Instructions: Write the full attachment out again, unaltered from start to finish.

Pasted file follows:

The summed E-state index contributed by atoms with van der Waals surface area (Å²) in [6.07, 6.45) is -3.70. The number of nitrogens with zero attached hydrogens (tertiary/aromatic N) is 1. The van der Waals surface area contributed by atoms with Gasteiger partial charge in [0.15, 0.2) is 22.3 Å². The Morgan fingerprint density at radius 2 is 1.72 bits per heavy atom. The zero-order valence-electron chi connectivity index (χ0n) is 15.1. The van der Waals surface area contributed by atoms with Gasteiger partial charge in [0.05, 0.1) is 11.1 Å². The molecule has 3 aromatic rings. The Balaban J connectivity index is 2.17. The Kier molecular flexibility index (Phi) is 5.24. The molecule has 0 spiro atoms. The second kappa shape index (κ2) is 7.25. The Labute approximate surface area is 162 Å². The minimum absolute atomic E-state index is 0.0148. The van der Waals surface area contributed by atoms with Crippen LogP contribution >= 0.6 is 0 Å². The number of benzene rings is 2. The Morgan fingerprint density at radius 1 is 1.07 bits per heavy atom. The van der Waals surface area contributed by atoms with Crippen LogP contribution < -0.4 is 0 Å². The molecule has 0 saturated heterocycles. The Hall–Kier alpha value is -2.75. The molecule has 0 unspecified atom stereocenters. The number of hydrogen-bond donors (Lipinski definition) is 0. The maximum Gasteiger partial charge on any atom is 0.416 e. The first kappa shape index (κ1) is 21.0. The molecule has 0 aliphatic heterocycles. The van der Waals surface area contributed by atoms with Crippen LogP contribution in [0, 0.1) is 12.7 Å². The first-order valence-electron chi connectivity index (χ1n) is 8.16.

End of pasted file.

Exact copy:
The summed E-state index contributed by atoms with van der Waals surface area (Å²) in [6.07, 6.45) is -3.70. The number of nitrogens with zero attached hydrogens (tertiary/aromatic N) is 1. The van der Waals surface area contributed by atoms with Gasteiger partial charge in [0.15, 0.2) is 22.3 Å². The Morgan fingerprint density at radius 2 is 1.72 bits per heavy atom. The zero-order valence-electron chi connectivity index (χ0n) is 15.1. The van der Waals surface area contributed by atoms with Gasteiger partial charge in [0.05, 0.1) is 11.1 Å². The molecule has 3 aromatic rings. The Balaban J connectivity index is 2.17. The Kier molecular flexibility index (Phi) is 5.24. The molecule has 0 spiro atoms. The second kappa shape index (κ2) is 7.25. The Labute approximate surface area is 162 Å². The minimum absolute atomic E-state index is 0.0148. The van der Waals surface area contributed by atoms with Crippen LogP contribution >= 0.6 is 0 Å². The number of benzene rings is 2. The Morgan fingerprint density at radius 1 is 1.07 bits per heavy atom. The van der Waals surface area contributed by atoms with Crippen LogP contribution < -0.4 is 0 Å². The molecule has 0 saturated heterocycles. The Hall–Kier alpha value is -2.75. The molecule has 0 unspecified atom stereocenters. The number of hydrogen-bond donors (Lipinski definition) is 0. The maximum Gasteiger partial charge on any atom is 0.416 e. The first kappa shape index (κ1) is 21.0. The molecule has 0 aliphatic heterocycles. The van der Waals surface area contributed by atoms with Crippen LogP contribution in [0, 0.1) is 12.7 Å². The first-order valence-electron chi connectivity index (χ1n) is 8.16.